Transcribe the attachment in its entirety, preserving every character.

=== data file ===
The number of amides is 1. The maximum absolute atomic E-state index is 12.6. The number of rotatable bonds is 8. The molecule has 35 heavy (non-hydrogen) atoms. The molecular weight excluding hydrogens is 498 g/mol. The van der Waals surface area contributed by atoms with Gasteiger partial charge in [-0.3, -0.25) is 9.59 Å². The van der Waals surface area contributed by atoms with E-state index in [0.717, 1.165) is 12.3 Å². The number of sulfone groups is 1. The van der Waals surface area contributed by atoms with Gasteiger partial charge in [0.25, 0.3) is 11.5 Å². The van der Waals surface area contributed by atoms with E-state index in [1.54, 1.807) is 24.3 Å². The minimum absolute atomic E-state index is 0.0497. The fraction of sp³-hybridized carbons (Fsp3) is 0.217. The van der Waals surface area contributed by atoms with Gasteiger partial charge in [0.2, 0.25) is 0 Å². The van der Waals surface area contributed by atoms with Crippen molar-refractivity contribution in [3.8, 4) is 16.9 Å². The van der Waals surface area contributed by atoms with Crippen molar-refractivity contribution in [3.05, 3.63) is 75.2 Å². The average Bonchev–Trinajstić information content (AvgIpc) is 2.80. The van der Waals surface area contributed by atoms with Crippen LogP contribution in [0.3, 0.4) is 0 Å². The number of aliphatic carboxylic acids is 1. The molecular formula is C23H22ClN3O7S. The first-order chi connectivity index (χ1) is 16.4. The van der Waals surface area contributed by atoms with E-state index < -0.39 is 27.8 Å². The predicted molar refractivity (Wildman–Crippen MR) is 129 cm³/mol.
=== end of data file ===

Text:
The number of amides is 1. The maximum absolute atomic E-state index is 12.6. The number of rotatable bonds is 8. The molecule has 35 heavy (non-hydrogen) atoms. The molecular weight excluding hydrogens is 498 g/mol. The van der Waals surface area contributed by atoms with Gasteiger partial charge in [-0.3, -0.25) is 9.59 Å². The van der Waals surface area contributed by atoms with E-state index in [0.717, 1.165) is 12.3 Å². The number of sulfone groups is 1. The van der Waals surface area contributed by atoms with Gasteiger partial charge in [0.25, 0.3) is 11.5 Å². The van der Waals surface area contributed by atoms with E-state index in [1.54, 1.807) is 24.3 Å². The minimum absolute atomic E-state index is 0.0497. The fraction of sp³-hybridized carbons (Fsp3) is 0.217. The van der Waals surface area contributed by atoms with Gasteiger partial charge in [0.2, 0.25) is 0 Å². The van der Waals surface area contributed by atoms with Crippen molar-refractivity contribution in [3.8, 4) is 16.9 Å². The van der Waals surface area contributed by atoms with Crippen molar-refractivity contribution in [3.05, 3.63) is 75.2 Å². The average Bonchev–Trinajstić information content (AvgIpc) is 2.80. The van der Waals surface area contributed by atoms with Crippen LogP contribution in [0.3, 0.4) is 0 Å². The number of aliphatic carboxylic acids is 1. The molecular formula is C23H22ClN3O7S. The first-order chi connectivity index (χ1) is 16.4. The van der Waals surface area contributed by atoms with E-state index < -0.39 is 27.8 Å². The predicted molar refractivity (Wildman–Crippen MR) is 129 cm³/mol.